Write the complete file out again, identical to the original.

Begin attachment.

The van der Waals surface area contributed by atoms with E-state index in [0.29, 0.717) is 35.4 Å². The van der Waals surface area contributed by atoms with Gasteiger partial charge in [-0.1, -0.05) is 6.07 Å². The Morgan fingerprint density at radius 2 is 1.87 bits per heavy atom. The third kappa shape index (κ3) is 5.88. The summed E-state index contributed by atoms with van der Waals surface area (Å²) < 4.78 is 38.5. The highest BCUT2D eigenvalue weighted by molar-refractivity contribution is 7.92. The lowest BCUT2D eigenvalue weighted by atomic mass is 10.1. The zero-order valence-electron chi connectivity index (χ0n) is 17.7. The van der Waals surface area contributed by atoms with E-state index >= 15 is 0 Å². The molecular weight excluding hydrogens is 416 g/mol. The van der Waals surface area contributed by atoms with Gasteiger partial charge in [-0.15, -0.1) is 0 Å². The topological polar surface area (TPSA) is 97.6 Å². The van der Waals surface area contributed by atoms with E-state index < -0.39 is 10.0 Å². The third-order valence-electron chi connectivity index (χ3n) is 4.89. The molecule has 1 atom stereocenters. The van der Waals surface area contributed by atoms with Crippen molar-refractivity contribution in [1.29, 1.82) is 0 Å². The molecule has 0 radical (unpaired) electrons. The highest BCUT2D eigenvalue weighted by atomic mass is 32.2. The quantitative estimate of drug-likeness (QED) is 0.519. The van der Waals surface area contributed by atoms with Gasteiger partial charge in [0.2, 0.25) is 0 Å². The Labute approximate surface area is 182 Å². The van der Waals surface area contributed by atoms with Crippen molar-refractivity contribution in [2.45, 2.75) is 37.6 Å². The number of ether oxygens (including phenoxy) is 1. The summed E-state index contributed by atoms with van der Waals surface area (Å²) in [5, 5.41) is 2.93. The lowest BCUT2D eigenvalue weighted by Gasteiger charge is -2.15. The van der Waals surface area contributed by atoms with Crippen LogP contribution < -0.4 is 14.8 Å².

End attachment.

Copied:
The van der Waals surface area contributed by atoms with E-state index in [0.29, 0.717) is 35.4 Å². The van der Waals surface area contributed by atoms with Gasteiger partial charge in [-0.1, -0.05) is 6.07 Å². The Morgan fingerprint density at radius 2 is 1.87 bits per heavy atom. The third kappa shape index (κ3) is 5.88. The summed E-state index contributed by atoms with van der Waals surface area (Å²) < 4.78 is 38.5. The highest BCUT2D eigenvalue weighted by molar-refractivity contribution is 7.92. The lowest BCUT2D eigenvalue weighted by atomic mass is 10.1. The zero-order valence-electron chi connectivity index (χ0n) is 17.7. The van der Waals surface area contributed by atoms with E-state index >= 15 is 0 Å². The molecular weight excluding hydrogens is 416 g/mol. The van der Waals surface area contributed by atoms with Gasteiger partial charge in [-0.15, -0.1) is 0 Å². The topological polar surface area (TPSA) is 97.6 Å². The van der Waals surface area contributed by atoms with E-state index < -0.39 is 10.0 Å². The third-order valence-electron chi connectivity index (χ3n) is 4.89. The molecule has 1 atom stereocenters. The van der Waals surface area contributed by atoms with Crippen molar-refractivity contribution in [1.29, 1.82) is 0 Å². The molecule has 0 radical (unpaired) electrons. The highest BCUT2D eigenvalue weighted by atomic mass is 32.2. The quantitative estimate of drug-likeness (QED) is 0.519. The van der Waals surface area contributed by atoms with Gasteiger partial charge in [0.2, 0.25) is 0 Å². The Labute approximate surface area is 182 Å². The van der Waals surface area contributed by atoms with Crippen molar-refractivity contribution in [2.45, 2.75) is 37.6 Å². The number of ether oxygens (including phenoxy) is 1. The summed E-state index contributed by atoms with van der Waals surface area (Å²) in [5, 5.41) is 2.93. The lowest BCUT2D eigenvalue weighted by Gasteiger charge is -2.15. The van der Waals surface area contributed by atoms with Crippen LogP contribution < -0.4 is 14.8 Å².